The US lead political missions will reassure its political power, but will leave the world with hundreds and thousands of more victims that we cannot afford anymore. Australia is already feeling the pain of having to accept refugees and asylum seekers. The country will feel it more when we have to contribute economically to a warfare that brings us no victory, but more and more problems.

The world cannot be ignorant anymore. It is time to open your eyes! SAY NO TO WAR! THE WORLD CANT AFFORD MORE VICTIMS OF WAR!

Viva la peace.

Asylum seekers vs opportunists

The Australian government introduced a milestone bill on asylum seekers last week… It seeks to remove the already limited ability of the courts to evaluate Australia’s treatment of refugees and asylum seekers in accordance with the international obligations and introduces an “Australian Version” of the international refugee definition. For the convenience of the state, the bills says the government could even remove people with no consideration of their risks of torture or other human rights violations[1].

At the same time, the government of Australia held a toast after signing to resettle refugees from Nauru in Cambodia. Australia has put $40 million on the table to ensure the success of this transaction. In fact, although the Minister of immigration is thinking about unlimited numbers to be resettled there, Cambodia seems to be looking at handful[2].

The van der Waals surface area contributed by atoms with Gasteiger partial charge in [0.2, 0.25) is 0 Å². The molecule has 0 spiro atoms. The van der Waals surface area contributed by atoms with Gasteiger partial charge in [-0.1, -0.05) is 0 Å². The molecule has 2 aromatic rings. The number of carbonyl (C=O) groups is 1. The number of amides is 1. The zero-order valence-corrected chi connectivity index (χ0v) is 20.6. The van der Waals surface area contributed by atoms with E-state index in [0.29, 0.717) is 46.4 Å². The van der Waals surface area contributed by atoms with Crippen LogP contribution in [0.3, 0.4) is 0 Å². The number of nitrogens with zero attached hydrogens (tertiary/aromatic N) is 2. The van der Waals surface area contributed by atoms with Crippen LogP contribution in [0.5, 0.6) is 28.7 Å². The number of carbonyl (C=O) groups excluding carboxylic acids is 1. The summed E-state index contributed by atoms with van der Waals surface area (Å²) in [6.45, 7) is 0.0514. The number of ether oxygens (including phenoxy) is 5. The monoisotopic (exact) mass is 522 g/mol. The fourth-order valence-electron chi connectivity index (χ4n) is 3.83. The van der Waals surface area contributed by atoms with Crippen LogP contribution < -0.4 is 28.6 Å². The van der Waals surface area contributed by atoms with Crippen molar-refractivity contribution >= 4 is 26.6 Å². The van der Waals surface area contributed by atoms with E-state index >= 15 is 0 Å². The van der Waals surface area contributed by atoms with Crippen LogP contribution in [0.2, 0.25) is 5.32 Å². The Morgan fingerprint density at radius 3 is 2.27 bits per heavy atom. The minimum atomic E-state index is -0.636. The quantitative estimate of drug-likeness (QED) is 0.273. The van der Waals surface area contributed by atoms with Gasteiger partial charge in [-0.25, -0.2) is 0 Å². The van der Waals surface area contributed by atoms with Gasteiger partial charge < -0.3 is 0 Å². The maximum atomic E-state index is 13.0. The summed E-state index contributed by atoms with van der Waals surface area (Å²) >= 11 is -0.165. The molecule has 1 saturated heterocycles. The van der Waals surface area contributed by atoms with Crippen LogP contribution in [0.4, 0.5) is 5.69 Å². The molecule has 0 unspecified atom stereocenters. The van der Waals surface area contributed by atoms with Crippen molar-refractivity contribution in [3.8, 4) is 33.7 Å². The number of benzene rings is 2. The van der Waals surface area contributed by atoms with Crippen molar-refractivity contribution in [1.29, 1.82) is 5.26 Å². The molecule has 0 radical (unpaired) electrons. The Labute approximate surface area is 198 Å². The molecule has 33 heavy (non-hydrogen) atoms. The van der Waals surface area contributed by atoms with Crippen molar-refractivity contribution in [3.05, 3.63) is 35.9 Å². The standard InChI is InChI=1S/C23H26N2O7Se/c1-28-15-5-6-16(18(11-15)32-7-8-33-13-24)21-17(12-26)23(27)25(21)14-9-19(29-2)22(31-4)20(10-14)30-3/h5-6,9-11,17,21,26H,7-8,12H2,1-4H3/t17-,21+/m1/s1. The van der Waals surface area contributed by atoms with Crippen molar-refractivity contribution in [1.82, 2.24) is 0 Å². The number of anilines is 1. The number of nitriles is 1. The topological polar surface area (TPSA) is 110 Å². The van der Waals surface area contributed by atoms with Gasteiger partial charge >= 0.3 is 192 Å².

On the other hand, the Australian civil society is further concerned about the asylum seekers who were returned to Sri Lanka[3].

All these incidents, only leave us with the question “who is responsible for these asylum seekers?”

In the context of the above events, one may argue the fact that recently signed agreement to resettle some refugees from Australia’s offshore detention centres will provide a path to settle and determine the future for the so called illegal maritime arrivals, rather than being in uncertainty in life over years.

However, most rights groups have criticised the agreement calling it as inhumane. Considering the human rights record of Cambodia they have further condemned relocating the vulnerable refugees there.